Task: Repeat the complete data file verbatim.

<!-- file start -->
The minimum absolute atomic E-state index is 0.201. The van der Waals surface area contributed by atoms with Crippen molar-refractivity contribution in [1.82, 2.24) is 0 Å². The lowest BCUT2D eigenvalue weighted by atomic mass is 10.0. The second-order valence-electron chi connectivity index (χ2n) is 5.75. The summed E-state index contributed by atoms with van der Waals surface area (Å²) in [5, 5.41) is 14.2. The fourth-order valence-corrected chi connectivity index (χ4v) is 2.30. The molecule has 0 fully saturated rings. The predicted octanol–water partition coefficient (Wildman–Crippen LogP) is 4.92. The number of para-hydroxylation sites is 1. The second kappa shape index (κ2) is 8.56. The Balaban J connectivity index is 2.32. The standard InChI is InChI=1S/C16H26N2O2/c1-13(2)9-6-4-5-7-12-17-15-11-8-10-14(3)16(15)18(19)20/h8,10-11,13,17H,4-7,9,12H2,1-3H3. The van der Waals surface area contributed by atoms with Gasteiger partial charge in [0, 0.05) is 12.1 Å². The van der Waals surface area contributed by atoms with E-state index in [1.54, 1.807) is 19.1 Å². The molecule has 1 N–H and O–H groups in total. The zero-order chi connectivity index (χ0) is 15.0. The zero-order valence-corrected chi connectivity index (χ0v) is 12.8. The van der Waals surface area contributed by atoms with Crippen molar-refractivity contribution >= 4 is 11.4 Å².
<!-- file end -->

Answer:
The minimum absolute atomic E-state index is 0.201. The van der Waals surface area contributed by atoms with Crippen molar-refractivity contribution in [1.82, 2.24) is 0 Å². The lowest BCUT2D eigenvalue weighted by atomic mass is 10.0. The second-order valence-electron chi connectivity index (χ2n) is 5.75. The summed E-state index contributed by atoms with van der Waals surface area (Å²) in [5, 5.41) is 14.2. The fourth-order valence-corrected chi connectivity index (χ4v) is 2.30. The molecule has 0 fully saturated rings. The predicted octanol–water partition coefficient (Wildman–Crippen LogP) is 4.92. The number of para-hydroxylation sites is 1. The second kappa shape index (κ2) is 8.56. The Balaban J connectivity index is 2.32. The standard InChI is InChI=1S/C16H26N2O2/c1-13(2)9-6-4-5-7-12-17-15-11-8-10-14(3)16(15)18(19)20/h8,10-11,13,17H,4-7,9,12H2,1-3H3. The van der Waals surface area contributed by atoms with Gasteiger partial charge in [0, 0.05) is 12.1 Å². The van der Waals surface area contributed by atoms with E-state index in [1.54, 1.807) is 19.1 Å². The molecule has 1 N–H and O–H groups in total. The zero-order chi connectivity index (χ0) is 15.0. The zero-order valence-corrected chi connectivity index (χ0v) is 12.8. The van der Waals surface area contributed by atoms with Crippen molar-refractivity contribution >= 4 is 11.4 Å².